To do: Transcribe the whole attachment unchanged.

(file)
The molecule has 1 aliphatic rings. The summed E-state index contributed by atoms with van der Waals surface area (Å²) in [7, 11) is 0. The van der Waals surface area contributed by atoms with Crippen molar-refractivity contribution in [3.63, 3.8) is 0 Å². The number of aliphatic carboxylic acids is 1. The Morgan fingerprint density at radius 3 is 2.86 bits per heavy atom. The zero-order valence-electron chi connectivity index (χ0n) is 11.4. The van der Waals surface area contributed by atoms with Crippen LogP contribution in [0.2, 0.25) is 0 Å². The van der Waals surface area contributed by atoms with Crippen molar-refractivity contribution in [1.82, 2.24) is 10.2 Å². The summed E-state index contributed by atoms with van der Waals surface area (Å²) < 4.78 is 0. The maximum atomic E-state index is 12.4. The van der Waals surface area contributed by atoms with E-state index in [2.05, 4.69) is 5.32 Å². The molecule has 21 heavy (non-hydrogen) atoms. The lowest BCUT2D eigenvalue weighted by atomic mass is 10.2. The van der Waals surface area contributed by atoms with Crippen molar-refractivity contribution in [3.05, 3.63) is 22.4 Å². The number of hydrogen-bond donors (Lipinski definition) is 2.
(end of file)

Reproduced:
The molecule has 1 aliphatic rings. The summed E-state index contributed by atoms with van der Waals surface area (Å²) in [7, 11) is 0. The van der Waals surface area contributed by atoms with Crippen molar-refractivity contribution in [3.63, 3.8) is 0 Å². The number of aliphatic carboxylic acids is 1. The Morgan fingerprint density at radius 3 is 2.86 bits per heavy atom. The zero-order valence-electron chi connectivity index (χ0n) is 11.4. The van der Waals surface area contributed by atoms with Crippen LogP contribution in [0.2, 0.25) is 0 Å². The van der Waals surface area contributed by atoms with Crippen molar-refractivity contribution in [1.82, 2.24) is 10.2 Å². The summed E-state index contributed by atoms with van der Waals surface area (Å²) < 4.78 is 0. The maximum atomic E-state index is 12.4. The van der Waals surface area contributed by atoms with E-state index in [2.05, 4.69) is 5.32 Å². The molecule has 21 heavy (non-hydrogen) atoms. The lowest BCUT2D eigenvalue weighted by atomic mass is 10.2. The van der Waals surface area contributed by atoms with Crippen molar-refractivity contribution in [3.05, 3.63) is 22.4 Å². The number of hydrogen-bond donors (Lipinski definition) is 2.